If a system is reliable, is it also robust? And is the converse also true: does a robust system have to be reliable? The answers are no and yes. A reliable system performs its intended function when conditions are nominal. As long as design details and environmental conditions remain stable, you can count on a reliable system to do its job time after time. But what happens if these same design details and environmental conditions start drifting significantly off nominal? The answer is simple: system reliability goes out the door. Fortunately, if we have done our jobs right, when variation attacks a system, robust performance takes over. Making a system reliable usually requires a pretty straightforward design process: the nominal design specification gets turned into a functioning system. Making a system robust, however, adds complexity to a design process. First, we need to determine possible variation sources. Next, we need to determine how these variations affect system performance. And finally, knowing how variation affects performance helps us improve our system design. Sound like a lot of work? No doubt it can be. But if system performance must be robust as well as reliable, the extra work is necessary and worthwhile. When designing to just a specification, we often focus on meeting the written specification, but forget our design often plugs into a larger system that has its own set of tolerances – tolerances that quite possibly were not accounted for in our specification. So when the tolerances for our design get thrown into the mix with the parent system’s tolerances – sometimes called tolerance stack-up – strange things can happen. And then we scramble to diagnose the problem and try to find design answers. We end up trying to test-in reliability and robustness. If you have spent much time at the test bench, you know exactly what I am talking about. But there is a better way, and by now you have probably figured out it involves modeling and simulation.
Reliability and robustness can be designed, rather than tested, into a system. But doing so usually means making a few design process changes. Teaching your simulator to tell you the right system story requires two things: the right models, and the right analyses. Getting the model piece right means choosing options that let you model whatever technology your system uses. If your system is 100% electrical, SPICE might be an adequate modeling answer, though there are better and more informative ways to tackle Ohm’s law. But the moment your modeling needs extend beyond Ohm’s law, accurate system modeling requires more horsepower, the horsepower found, for example, in a multi-physics hardware modeling option like the IEEE standard VHDL-AMS language. I’ve commented on the power and flexibility of VHDL-AMS before, so browse my earlier blog posts for more information. Just know that with a language like VHDL-AMS, you can create models that tell some pretty amazing system performance stories.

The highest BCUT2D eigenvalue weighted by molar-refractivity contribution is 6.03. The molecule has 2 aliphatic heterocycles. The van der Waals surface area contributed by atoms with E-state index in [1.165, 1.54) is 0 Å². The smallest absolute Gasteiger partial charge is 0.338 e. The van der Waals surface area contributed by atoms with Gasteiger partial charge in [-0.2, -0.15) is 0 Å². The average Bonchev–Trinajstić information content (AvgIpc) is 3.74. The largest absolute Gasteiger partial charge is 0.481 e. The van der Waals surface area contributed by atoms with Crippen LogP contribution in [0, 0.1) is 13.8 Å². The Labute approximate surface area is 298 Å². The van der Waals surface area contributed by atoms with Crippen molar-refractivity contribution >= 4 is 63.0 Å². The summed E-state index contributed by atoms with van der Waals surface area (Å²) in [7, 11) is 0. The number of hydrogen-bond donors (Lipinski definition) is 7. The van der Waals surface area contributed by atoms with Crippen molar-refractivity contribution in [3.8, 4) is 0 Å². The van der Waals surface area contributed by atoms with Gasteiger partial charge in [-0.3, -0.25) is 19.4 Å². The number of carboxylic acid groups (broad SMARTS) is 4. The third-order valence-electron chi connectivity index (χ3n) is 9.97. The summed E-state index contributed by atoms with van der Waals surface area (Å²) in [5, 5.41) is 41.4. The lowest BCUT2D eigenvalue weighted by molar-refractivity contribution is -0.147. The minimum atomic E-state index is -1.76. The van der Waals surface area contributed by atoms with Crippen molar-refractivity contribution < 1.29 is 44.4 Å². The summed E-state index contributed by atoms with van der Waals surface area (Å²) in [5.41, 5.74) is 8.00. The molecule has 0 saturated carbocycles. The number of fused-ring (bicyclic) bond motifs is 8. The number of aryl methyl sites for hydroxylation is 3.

Getting the analysis piece right means selecting a simulation toolset that takes advantage of your model library to run your system through its paces. Hint: you need more than standard time and frequency domain analyses. Standard analyses will get you to the “reliable design” stage. But the “robust design” stage requires looking at system performance as key parameter values start wiggling of nominal. When parameters start to wiggle, rest assured that performance issues are not far behind. Accurately analyzing variability requires advanced analyses such as those found in the SystemVision modeling and analysis environment:
- Parametric sweep
- Relative, tolerance-based, and statistical sensitivity
- Monte Carlo (statistical), including standard and sequential extreme values
- Worst case
To learn how better modeling practices and advanced analyses can contribute to more reliable and robust systems, grab your lunch and click over to our new seminar: Improving Complex Design Reliability and Robustness. Then post a comment to let me know what design methods you most use to improve system performance when design parameters vary.